Travel Blog

6 Breathtaking Places To Go That Are Not National Parks

The entry fee to many national parks is expected to increase in the near future. In some cases fees have already risen. The increased cost of visiting one of the nation’s great parks is meant to support improved infrastructure for the parks, but it may also accommodate the increased popularity of national parks as more and more Americans try to visit these natural wonders.

Whether you just want to avoid the crowds or you’re looking to find yourself on a budget, there are plenty of reasons to find destinations besides national parks. Instead, try out some of these great outdoor spaces that are not national parks.

Bears Ears National Monument

Recently incorporated as a national monument by the Obama administration, Bears Ears sits near the popular Arches National Park and is known for its iconic sandstone towers. Two of the most prominent towers are known to resemble a bear’s ears, hence the monument’s name.

Bears Ears National Monument is full of stunning hikes, exotic desert mountain biking, and rock climbing. If you’d like to get the Arches National Park experience without the crowds and high fees, then Bears Ears is for you. There is no fee for entry into the park, but some of the hiking and camping areas do have a small fee for use. If you’re thinking of trying rock climbing, see our guide on how to get started.

Iao Valley State Park

Iao Valley State Park is truly unique among American outdoor spaces. Located in Hawaii, this park reflects the local geology beautifully, with striking peaks and canyons filled with lush vegetation.

Out-of-state visitors can expect a $5 parking fee for their car and up to 1,200 feet of vertical gain throughout the state park.

Red Rock Canyon National Conservation Area

It is a miracle that Red Rock Canyon has not been made into a national park. With towering sandstone peaks that are colored with gorgeous hues of red, gold, and beige, the views available in Red Rock Canyon rival anything that can be found at some of the more iconic national parks, such as Yosemite or Yellowstone.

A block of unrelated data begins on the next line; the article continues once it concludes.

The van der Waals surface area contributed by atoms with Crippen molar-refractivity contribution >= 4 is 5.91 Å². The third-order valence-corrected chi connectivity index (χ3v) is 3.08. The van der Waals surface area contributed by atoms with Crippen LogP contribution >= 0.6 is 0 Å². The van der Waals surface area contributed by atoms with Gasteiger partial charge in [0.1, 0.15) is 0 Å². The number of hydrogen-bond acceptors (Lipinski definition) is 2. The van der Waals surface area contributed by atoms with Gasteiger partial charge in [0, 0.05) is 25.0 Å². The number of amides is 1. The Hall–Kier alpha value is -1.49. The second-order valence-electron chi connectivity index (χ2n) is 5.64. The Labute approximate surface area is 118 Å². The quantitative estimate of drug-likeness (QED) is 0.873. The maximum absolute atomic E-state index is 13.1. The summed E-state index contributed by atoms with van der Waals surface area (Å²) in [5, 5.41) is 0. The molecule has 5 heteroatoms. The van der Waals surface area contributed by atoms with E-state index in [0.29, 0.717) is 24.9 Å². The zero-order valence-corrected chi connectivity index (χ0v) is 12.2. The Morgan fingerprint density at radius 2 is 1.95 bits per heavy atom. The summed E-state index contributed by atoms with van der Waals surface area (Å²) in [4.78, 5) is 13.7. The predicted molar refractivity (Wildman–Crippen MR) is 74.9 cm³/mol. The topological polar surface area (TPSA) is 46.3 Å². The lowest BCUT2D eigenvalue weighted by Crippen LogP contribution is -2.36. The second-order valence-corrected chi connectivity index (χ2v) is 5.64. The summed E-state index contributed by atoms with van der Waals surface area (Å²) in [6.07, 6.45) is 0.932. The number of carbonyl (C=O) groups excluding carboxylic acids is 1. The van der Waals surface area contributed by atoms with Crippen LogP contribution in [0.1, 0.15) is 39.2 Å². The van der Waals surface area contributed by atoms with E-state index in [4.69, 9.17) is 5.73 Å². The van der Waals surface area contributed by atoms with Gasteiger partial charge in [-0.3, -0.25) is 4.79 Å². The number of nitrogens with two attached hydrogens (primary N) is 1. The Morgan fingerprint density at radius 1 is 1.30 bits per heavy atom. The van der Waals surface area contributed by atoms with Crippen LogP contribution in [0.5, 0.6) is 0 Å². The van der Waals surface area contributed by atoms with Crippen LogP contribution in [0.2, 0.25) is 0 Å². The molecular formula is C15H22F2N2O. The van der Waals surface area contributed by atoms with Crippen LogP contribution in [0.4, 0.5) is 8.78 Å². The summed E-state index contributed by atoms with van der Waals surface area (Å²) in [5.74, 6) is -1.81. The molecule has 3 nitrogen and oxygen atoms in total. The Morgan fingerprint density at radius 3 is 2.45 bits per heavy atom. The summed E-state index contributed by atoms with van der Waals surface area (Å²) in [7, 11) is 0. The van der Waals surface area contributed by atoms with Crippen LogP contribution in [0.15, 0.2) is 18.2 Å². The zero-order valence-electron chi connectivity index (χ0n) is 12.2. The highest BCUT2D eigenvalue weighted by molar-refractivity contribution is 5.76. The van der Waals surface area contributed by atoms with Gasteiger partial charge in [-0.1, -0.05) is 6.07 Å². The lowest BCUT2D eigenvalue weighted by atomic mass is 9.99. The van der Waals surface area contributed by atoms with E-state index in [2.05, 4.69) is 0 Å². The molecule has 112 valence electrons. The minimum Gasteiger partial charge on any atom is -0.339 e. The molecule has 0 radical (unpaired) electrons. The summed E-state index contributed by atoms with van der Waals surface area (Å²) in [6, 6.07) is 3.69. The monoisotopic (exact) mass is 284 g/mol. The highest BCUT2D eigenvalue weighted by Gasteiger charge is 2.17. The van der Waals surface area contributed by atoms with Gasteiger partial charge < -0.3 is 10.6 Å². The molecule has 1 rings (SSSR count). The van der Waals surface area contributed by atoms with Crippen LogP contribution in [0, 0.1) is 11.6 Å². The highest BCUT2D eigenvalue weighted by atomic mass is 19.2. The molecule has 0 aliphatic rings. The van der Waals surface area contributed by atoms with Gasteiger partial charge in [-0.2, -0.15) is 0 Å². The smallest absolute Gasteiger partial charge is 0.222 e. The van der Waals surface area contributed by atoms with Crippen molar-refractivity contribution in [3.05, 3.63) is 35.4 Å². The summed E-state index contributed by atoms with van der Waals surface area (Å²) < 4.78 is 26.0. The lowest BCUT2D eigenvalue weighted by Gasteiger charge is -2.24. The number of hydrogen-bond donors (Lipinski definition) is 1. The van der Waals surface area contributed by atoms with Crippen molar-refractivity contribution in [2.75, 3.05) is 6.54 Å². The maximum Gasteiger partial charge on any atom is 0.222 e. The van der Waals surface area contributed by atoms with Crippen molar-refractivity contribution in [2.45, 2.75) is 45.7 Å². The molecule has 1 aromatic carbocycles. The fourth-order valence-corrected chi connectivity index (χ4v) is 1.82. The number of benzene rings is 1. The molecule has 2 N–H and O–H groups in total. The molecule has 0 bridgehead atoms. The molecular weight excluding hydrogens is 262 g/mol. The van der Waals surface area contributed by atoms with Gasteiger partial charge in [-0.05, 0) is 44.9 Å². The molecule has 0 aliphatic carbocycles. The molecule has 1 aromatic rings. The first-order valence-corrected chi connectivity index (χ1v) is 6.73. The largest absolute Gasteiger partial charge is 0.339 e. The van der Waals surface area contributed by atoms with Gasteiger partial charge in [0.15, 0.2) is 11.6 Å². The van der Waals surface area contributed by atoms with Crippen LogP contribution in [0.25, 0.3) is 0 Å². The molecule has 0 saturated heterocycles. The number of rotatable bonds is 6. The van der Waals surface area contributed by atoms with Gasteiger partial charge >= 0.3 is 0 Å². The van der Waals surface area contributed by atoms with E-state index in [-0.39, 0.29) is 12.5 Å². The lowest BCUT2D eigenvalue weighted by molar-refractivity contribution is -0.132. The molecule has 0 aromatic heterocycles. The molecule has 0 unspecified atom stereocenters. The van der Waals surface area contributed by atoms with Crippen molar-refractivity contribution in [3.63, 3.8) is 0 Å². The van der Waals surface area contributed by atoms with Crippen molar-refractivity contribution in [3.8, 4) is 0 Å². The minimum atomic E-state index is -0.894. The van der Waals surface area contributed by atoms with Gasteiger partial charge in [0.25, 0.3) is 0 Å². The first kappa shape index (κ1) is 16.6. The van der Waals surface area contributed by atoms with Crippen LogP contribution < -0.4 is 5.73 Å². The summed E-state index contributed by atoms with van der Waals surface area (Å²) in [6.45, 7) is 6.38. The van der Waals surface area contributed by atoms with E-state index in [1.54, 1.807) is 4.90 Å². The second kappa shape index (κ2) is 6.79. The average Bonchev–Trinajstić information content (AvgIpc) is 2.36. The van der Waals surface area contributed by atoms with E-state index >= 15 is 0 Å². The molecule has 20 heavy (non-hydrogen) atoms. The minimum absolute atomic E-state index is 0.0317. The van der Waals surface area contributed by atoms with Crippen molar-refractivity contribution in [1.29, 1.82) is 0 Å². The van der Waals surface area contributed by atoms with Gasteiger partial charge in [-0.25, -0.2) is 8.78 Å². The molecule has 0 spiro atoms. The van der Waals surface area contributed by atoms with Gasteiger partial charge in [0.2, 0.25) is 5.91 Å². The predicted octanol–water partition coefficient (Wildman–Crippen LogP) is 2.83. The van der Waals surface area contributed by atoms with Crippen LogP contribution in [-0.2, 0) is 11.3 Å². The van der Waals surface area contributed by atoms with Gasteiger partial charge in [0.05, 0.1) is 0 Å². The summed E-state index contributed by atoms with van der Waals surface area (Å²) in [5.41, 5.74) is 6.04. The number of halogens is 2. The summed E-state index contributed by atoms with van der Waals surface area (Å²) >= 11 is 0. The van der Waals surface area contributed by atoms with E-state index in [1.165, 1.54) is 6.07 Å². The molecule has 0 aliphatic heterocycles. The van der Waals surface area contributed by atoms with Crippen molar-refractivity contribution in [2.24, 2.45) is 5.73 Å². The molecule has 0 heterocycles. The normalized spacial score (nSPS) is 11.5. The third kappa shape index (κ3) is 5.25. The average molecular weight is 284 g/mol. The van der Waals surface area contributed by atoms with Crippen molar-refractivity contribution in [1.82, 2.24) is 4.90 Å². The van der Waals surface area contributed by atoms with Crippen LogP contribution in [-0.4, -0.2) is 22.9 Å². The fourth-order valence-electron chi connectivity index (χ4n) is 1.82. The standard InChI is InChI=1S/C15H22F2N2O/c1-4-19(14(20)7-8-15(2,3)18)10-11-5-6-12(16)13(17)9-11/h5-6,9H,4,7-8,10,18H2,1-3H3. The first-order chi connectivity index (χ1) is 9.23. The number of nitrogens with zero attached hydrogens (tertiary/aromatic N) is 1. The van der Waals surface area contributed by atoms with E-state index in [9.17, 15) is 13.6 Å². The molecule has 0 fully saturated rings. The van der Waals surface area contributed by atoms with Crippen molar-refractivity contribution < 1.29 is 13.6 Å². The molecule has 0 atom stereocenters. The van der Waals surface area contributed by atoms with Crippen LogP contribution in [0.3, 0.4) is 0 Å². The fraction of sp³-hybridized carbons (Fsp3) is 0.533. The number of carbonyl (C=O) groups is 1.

Red Rock Canyon is on the pricier side for conservation areas. Most visitors can expect to get in for $15, although you can cut down the cost by riding a motorcycle ($10) or biking into the park ($5). Ultimately, Red Rock strives to be worth the price with a scenic loop that allows visitors to see most areas of the park without ever leaving their cars.

City of Rocks National Reserve

Joshua Tree National Park is known for its iconic granite formations. However, the same experience can be had with cooler weather at Idaho’s City of Rocks National Reserve, where massive slabs and towers of granite lie strewn about the area. Visitors will have a number of activities available to them, including rock climbing, bird watching, and hiking.

There is no entrance fee, although there are fees for camping within the City of Rocks. Budget-savvy travelers may opt to camp on nearby land that belongs to the Bureau of Land Management (BLM). This BLM land is free to campers.

Craters of the Moon National Monument

While you’re on your way to the City of Rocks, stop by the unique Craters of the Moon National Monument. This volcanic plain will truly make you feel like you’re walking on another planet with its strange rocky surface and ancient lava tubes.

The typical entrance fee is $15 per car. However, on days when the Loop Road is closed (typically during the winter) entrance is free for everyone.

Indian Peaks Wilderness

Colorado is teeming with outdoor spaces for enthusiasts of any level to explore. If you want to avoid some of the more popular mountainous areas in the state, you can’t go wrong with the Indian Peaks Wilderness.

With mountains over 13,000 feet tall, you can get the quintessential Colorado experience without the fees or crowds. There is no fee for entrance, but a $5 permit is required for anyone who wants to take an overnight trip into the wilderness during the summer.If your an RVer or thinking of it, this is a great place to start. See our beginners guide to RVing here.

About the author

Nick Cesare is an Idaho native. He loves hiking, climbing, and biking through the Idaho wilderness and hopes to extend the same opportunities that he’s had to other would-be adventurers. You can follow Nick here: https://twitter.com/cesare_nick
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Rich Remick

I work part time as an IT security consultant. Luckily I can work from anywhere so I go back and forth between Colorado and Florida. I get my fix of skiing, hiking and camping in Colorado in the Dillion area, and when I am in Florida you can usually find me on the water either paddleboarding or kayaking. My recent passion is scuba diving, I got certified a few years ago and "get wet" as frequently as I can.

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